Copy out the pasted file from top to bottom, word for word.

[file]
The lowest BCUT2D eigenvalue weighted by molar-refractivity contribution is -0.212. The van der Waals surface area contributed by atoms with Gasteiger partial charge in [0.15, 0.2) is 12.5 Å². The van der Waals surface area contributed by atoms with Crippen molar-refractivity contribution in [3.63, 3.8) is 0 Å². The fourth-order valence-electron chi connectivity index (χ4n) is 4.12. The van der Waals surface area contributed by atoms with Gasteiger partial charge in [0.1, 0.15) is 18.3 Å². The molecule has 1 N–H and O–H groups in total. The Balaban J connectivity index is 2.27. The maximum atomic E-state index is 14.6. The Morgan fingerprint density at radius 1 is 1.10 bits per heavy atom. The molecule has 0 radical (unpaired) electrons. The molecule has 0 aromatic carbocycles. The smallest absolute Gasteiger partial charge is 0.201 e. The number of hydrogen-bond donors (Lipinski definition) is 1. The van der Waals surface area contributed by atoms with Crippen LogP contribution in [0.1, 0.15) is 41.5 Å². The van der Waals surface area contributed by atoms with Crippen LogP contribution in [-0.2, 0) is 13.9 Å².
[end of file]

The lowest BCUT2D eigenvalue weighted by molar-refractivity contribution is -0.212. The van der Waals surface area contributed by atoms with Gasteiger partial charge in [0.15, 0.2) is 12.5 Å². The van der Waals surface area contributed by atoms with Crippen molar-refractivity contribution in [3.63, 3.8) is 0 Å². The fourth-order valence-electron chi connectivity index (χ4n) is 4.12. The van der Waals surface area contributed by atoms with Gasteiger partial charge in [0.1, 0.15) is 18.3 Å². The molecule has 1 N–H and O–H groups in total. The Balaban J connectivity index is 2.27. The maximum atomic E-state index is 14.6. The Morgan fingerprint density at radius 1 is 1.10 bits per heavy atom. The molecule has 0 radical (unpaired) electrons. The molecule has 0 aromatic carbocycles. The smallest absolute Gasteiger partial charge is 0.201 e. The number of hydrogen-bond donors (Lipinski definition) is 1. The van der Waals surface area contributed by atoms with Crippen LogP contribution in [0.1, 0.15) is 41.5 Å². The van der Waals surface area contributed by atoms with Crippen LogP contribution in [-0.2, 0) is 13.9 Å².